Starting Over When You Have Over Started in Revitalization Part II

The Pitfalls of Running Too Far Too Fast in a Church Start Without Assimilation



In Webster’s New World Dictionary, a “pitfall” is defined as (1) a lightly covered pit used as a trap for animals and (2) an unsuspected difficulty, danger or error that one may fall into.

Church planting is chock-full of pitfalls. It is best to be aware of them as you begin the adventure of starting a new church. If you have already launched and find yourself needing to start over because you have over started ask God to clearly show you what needs to be eliminated and what needs to be elevated. Our God is sovereign as we rely upon him, he can help us out of the pitfalls and revive the church plant and get it moving forward.

Let’s look at second and third of eleven pitfalls that are often present when a church over starts and needs to restart:

Pitfall #2 – The Church Planter has an unrealistic expectation of the church in which they can plant.

Not every one of us has the same gifts for church planting. Today what is really missing in most church planters is the ability to be an effective gatherer. Perhaps the single most effective skill set needed to launch and yet many a church planter today sees no need to develop skills in the area of gathering and evangelism. They have unrealistic expectations of what they can do and how those gifts can lead to a fruitful church plant. Wishful thinking is presumptuous at best despite some who have a great desire to plant a large growing church. The Lord does not owe you large numbers if you want to be a church planter and despite those who run across the country telling you you do it is just not biblical!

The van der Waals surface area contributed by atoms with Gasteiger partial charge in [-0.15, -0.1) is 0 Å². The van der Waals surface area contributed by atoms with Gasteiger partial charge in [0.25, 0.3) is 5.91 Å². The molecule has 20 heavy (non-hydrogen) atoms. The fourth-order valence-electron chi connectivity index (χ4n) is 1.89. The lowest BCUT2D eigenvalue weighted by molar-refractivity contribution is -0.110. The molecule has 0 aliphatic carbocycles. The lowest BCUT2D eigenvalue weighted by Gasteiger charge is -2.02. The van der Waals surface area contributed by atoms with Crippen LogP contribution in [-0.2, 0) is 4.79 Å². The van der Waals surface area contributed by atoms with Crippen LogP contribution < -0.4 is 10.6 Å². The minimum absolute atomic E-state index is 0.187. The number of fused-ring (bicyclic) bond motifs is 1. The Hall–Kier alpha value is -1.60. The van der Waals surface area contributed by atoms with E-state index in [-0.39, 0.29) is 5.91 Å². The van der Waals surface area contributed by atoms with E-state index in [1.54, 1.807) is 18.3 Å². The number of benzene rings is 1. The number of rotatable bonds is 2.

Pitfall #3 – The one who is leading the new church plant is not a church planter but more of a pastor.

When a pastor of an established church does not have the characteristics of a successful church-planter and yet he attempts to start a church, he often falls into a pit. The impulse of the pastor may be that the established church is too repressive. A new church offers an attractive opportunity he may determine. There are some called to ministry who are called to be founding pastors of one church and stay their forever. Others are more catalytic and they have the gifts to plant church after church after church.

If you are not sure whether you are really a church planter than answer these few questions: Are you a visionary person that can get others to follow your ideas? Do you take initiative and lead boldly? Do you relate well to the unchurched? Is your wife on board with this vision to become a church planter? Would you say that you both have the ability to persevere? How flexible and adaptable are you? How are you resilient? Do you have a gift for gathering a lot of people? Do you work hard or are you lazy?


You can connect with Dr. Tom Cheyney and the RENOVATE Church Revitalization Coaching Network additionally via Facebook at RENOVATE Conference. Tom is the co-author of Spin-Off Churches (B&H Publishers), a conference speaker and a frequent writer on church planting, new church health, and church revitalization. Be looking for The Biblical Foundations for Church Revitalization by Tom Cheyney and Terry Rials later this year. If you or your church would like more information about how to be considered for the next series of RENOVATE Church Revitalization Applicants you may contact him at Tom@renovateconference.org, or tcheyney@goba.org.

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